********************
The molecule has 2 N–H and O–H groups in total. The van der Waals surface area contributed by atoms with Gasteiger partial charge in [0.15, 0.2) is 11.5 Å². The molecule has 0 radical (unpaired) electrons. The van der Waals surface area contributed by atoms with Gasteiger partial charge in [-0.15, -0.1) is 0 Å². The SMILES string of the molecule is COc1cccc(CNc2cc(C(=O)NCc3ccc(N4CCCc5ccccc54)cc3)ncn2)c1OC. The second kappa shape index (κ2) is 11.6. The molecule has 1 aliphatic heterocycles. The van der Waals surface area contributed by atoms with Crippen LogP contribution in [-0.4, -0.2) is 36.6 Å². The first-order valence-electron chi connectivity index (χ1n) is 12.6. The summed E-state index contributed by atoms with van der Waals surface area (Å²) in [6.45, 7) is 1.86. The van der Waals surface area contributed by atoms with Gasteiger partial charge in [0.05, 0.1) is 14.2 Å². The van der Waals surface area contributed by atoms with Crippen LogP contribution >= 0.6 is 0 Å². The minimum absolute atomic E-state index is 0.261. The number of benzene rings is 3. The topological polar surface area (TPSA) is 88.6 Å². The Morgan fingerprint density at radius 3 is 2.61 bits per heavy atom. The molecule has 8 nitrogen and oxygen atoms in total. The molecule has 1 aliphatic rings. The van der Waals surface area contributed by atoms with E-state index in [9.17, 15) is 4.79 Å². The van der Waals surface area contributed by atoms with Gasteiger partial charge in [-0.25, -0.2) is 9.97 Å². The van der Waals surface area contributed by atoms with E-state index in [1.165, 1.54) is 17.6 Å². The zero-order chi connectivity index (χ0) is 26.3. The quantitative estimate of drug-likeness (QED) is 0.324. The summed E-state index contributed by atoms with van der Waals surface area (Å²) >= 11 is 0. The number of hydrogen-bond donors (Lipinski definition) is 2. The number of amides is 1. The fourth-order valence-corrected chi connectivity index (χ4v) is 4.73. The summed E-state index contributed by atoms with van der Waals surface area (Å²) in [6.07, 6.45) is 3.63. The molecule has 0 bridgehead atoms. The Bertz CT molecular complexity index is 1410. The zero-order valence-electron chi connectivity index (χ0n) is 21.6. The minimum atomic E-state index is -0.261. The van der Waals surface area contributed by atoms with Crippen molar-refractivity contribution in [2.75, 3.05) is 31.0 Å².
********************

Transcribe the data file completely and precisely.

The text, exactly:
The molecule has 2 N–H and O–H groups in total. The van der Waals surface area contributed by atoms with Gasteiger partial charge in [0.15, 0.2) is 11.5 Å². The molecule has 0 radical (unpaired) electrons. The van der Waals surface area contributed by atoms with Gasteiger partial charge in [-0.15, -0.1) is 0 Å². The SMILES string of the molecule is COc1cccc(CNc2cc(C(=O)NCc3ccc(N4CCCc5ccccc54)cc3)ncn2)c1OC. The second kappa shape index (κ2) is 11.6. The molecule has 1 aliphatic heterocycles. The van der Waals surface area contributed by atoms with Crippen LogP contribution in [-0.4, -0.2) is 36.6 Å². The first-order valence-electron chi connectivity index (χ1n) is 12.6. The summed E-state index contributed by atoms with van der Waals surface area (Å²) in [6.45, 7) is 1.86. The van der Waals surface area contributed by atoms with Gasteiger partial charge in [0.05, 0.1) is 14.2 Å². The van der Waals surface area contributed by atoms with Crippen LogP contribution >= 0.6 is 0 Å². The minimum absolute atomic E-state index is 0.261. The number of benzene rings is 3. The topological polar surface area (TPSA) is 88.6 Å². The Morgan fingerprint density at radius 3 is 2.61 bits per heavy atom. The molecule has 8 nitrogen and oxygen atoms in total. The molecule has 1 aliphatic rings. The van der Waals surface area contributed by atoms with E-state index in [9.17, 15) is 4.79 Å². The van der Waals surface area contributed by atoms with Gasteiger partial charge in [-0.25, -0.2) is 9.97 Å². The van der Waals surface area contributed by atoms with E-state index in [1.165, 1.54) is 17.6 Å². The zero-order chi connectivity index (χ0) is 26.3. The quantitative estimate of drug-likeness (QED) is 0.324. The summed E-state index contributed by atoms with van der Waals surface area (Å²) >= 11 is 0. The number of hydrogen-bond donors (Lipinski definition) is 2. The number of amides is 1. The fourth-order valence-corrected chi connectivity index (χ4v) is 4.73. The summed E-state index contributed by atoms with van der Waals surface area (Å²) in [6.07, 6.45) is 3.63. The molecule has 0 bridgehead atoms. The Bertz CT molecular complexity index is 1410. The zero-order valence-electron chi connectivity index (χ0n) is 21.6. The minimum atomic E-state index is -0.261. The van der Waals surface area contributed by atoms with Crippen molar-refractivity contribution in [2.75, 3.05) is 31.0 Å².